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An Attempt (1st) at Eric's Rye

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davidg618's picture
davidg618

An Attempt (1st) at Eric's Rye

A couple of days ago I made an attempt at Eric's Rye using this formula

http://www.thefreshloaf.com/node/5076/eric039s-fav-rye#comment-25620

substituting Bread Flour in the Final Dough since I had no access to First Clear Flour

Specifically: 

I built a Rye starter with three progressive builds over 24 hours, 2:1:1 with the following results

Build 1: 20g seed starter, 10g Whole Rye, 10g Water; the seed starter all white Bread flour, 100% Hydration

Build 2: 40g (build 1), 20g Whole Rye, 20g Water

Build 3: 80g (build 2), 40g White Rye, 40g Water

From this I used 100g of the Rye Starter + 275g White Rye + 275g Water for the sponge. I put the sponge in the proofing box (82°F) for three hours, then placed it in the wine coller (54°F) over night for 12 hours.

The next day I mixed the final dough in accordance with Eric's instructions, using Bread flour instead of First Clear flour as mentioned earlier.

I bulk fermented the dough for three hours at 82°F. It double in volume.

I shaped 1 Boule, and one Batard. The boule was 100g lighter than the batard.

I baked them at 400°F for 35 mins. Internal temperature was 198°F when I removed them. I didn't use steam, but I sprayed the loaves with water every minute, for the first 10 mins. I glazed them with the cornstarch glaze prescribed. I gave them two coats of the glaze.

Here is a photo of the crust and crumb

This dough behaved unlike any rye dough I've ever baked before, although I'm not an accomplished rye bread baker. In fact, I started with Eric's Deli rye because I'm on a quest to improve my rye dough handling/baking skills.

Specifically:

This bread doesn't have a rye flavor! I put ten percent Whole Rye in my "go-to" sourdough bread. This bread has 2% Whole Rye and 27% White Rye, yet it has no more Rye flavor.

The crumb appears fully developed. The crumb appears more open than other examples of Eric's rye pictured on TFL, but didn't surprise me: the dough is 73% Hydrated, and contains 71% bread flour. The crust is lighter than I expected even though it baked at a temperture higher than Eric's specified 370°F but at the mid-point (35 mins of his 30 to 40 min. estimate.)

The glaze was absorbed by the crust--both coats. This really surprised me because I've used cornstarch glaze before (Secret's of a Jewish Baker deli Rye) with high gloss results.

I attribute the lack of flavor to the high percentage of white rye, and the low percentage of Whole Rye, but maybe its also dulled by the high hydration.  Another alternative is I need a more agressive, mature starter--like Varda' description of J. Hamelman's rye starter she experience in her recent rye class.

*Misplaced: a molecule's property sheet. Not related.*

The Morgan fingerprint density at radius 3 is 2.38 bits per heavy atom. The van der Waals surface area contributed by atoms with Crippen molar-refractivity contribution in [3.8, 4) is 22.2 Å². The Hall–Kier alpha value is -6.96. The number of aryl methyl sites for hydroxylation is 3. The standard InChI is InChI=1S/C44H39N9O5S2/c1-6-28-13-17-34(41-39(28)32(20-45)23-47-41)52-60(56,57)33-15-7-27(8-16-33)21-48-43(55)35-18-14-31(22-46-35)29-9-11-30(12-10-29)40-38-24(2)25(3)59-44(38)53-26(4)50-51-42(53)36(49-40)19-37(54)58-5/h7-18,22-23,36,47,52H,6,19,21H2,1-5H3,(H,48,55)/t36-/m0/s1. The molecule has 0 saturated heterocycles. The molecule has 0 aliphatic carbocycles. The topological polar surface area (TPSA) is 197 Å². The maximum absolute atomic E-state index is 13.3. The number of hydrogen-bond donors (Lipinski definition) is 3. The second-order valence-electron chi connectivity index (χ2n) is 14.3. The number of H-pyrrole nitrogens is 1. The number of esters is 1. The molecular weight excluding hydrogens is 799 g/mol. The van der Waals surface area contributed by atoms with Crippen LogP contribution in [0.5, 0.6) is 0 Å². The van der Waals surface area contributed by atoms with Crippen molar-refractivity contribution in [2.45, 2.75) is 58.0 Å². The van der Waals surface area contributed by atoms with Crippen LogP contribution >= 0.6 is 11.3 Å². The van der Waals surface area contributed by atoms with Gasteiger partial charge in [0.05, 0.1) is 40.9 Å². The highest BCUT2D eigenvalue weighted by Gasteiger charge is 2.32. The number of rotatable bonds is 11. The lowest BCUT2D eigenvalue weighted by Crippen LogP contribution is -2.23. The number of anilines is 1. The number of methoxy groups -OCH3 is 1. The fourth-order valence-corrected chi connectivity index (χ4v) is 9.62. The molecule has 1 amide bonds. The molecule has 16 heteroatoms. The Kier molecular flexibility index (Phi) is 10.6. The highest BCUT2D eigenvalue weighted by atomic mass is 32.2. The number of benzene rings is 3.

The light crust color I attribute to not being steamed continuously in the early time baking.

I've no idea why the glaze didn't behave as I expected.

And, I'm very uncertain my analyses are correct. Please, offer opinions what went wrong, and suggestions what to do next: changes to make, or alternative deli Rye formulae to try. My goal is to bake a deli Rye loaf, consistently, to match the rye breads I ate in NYC when I was a kid eating in the Silver Dollar on Broadway with my Dad (I think it was there) before grabbing the subway to Yankee stadium.

David G

Comments

PMcCool's picture
PMcCool

so I don't know how it would taste with white rye.  Nor have I ever used first clear flour.  The whole rye flour gives it a lovely rye flavor.  

It may be that switching to whole rye, and possibly first clear flour, would move the bread closer to your flavor memory.  Having an active rye sour also helps boost the flavor.

It is just possible that the breads you remember had a higher rye percentage than Eric's bread.

Paul

davidg618's picture
davidg618

I'm going to try Andy's formula since it's very close to Erics.  But first I'm going to build a mature Rye Sour entirely with whole grain rye. The problem is, I don't know what a mature, active Rye Sour is.

I've read in Bread, I can inoculate rye flour with my white flour sourdough starter, and develop a Rye Flour levain (is this an active, mature Rye Sour?) I can't find the phrase "Rye Sour" anywhere in Bread. However, that's what I did in making the bread above. However, I'm a bit confused by what I've read in Secrets of a Jewish Baker, and Inside the Jewish Bakery each of them  prescribes building a Rye Sour from scratch, and Greenstein uses commercial yeast to do so . All three of them also use some amount of instant yeast in there final doughs containing 30% to 40% Rye flour;  so too does Eric's Rye.(which I used, reluctantly) Why? Andy's nearly identical formula used only a natural levain, and seems beautifully oven sprung. (which has become my final measure of the natural yeast's development in sourdoughs.)

Is the addition of instant yeast simply a Belt & Suspenders approach, or is there some peculurarity in rye breads that warrants its use? I ask because I've encountered many white flour sourdough formulae that prescribe using yeast as well as natural levain. I slavishly followed those prescriptions early on, but I abandoned the practice long ago.

Thanks for your advice, Paul

David G

 

PMcCool's picture
PMcCool

Let's start with what to look for in a mature rye sour (levain, if you prefer).  It should be noticeably inflated from its just-fed state; perhaps not doubled but definitely larger.  If it is in a clear container, you should be able to see that the structure is riddled with numerous bubbles.  If you can't see through the container, scrape off part of the top layer; you should be able to see the same matrix of bubbles in the paste.  Most will be fairly small, similar to what you see in a carbonated beverage.  There may be some that are upwards of BB or pea size.  The odor will vary from one sour to the next (and from one observer to the next) but could typically be described as sour, yeasty, vinegary, fruity, beery.  In other words, the kinds of odors you would associate with a healthy yeast fermentation, plus those contributed by the LABs.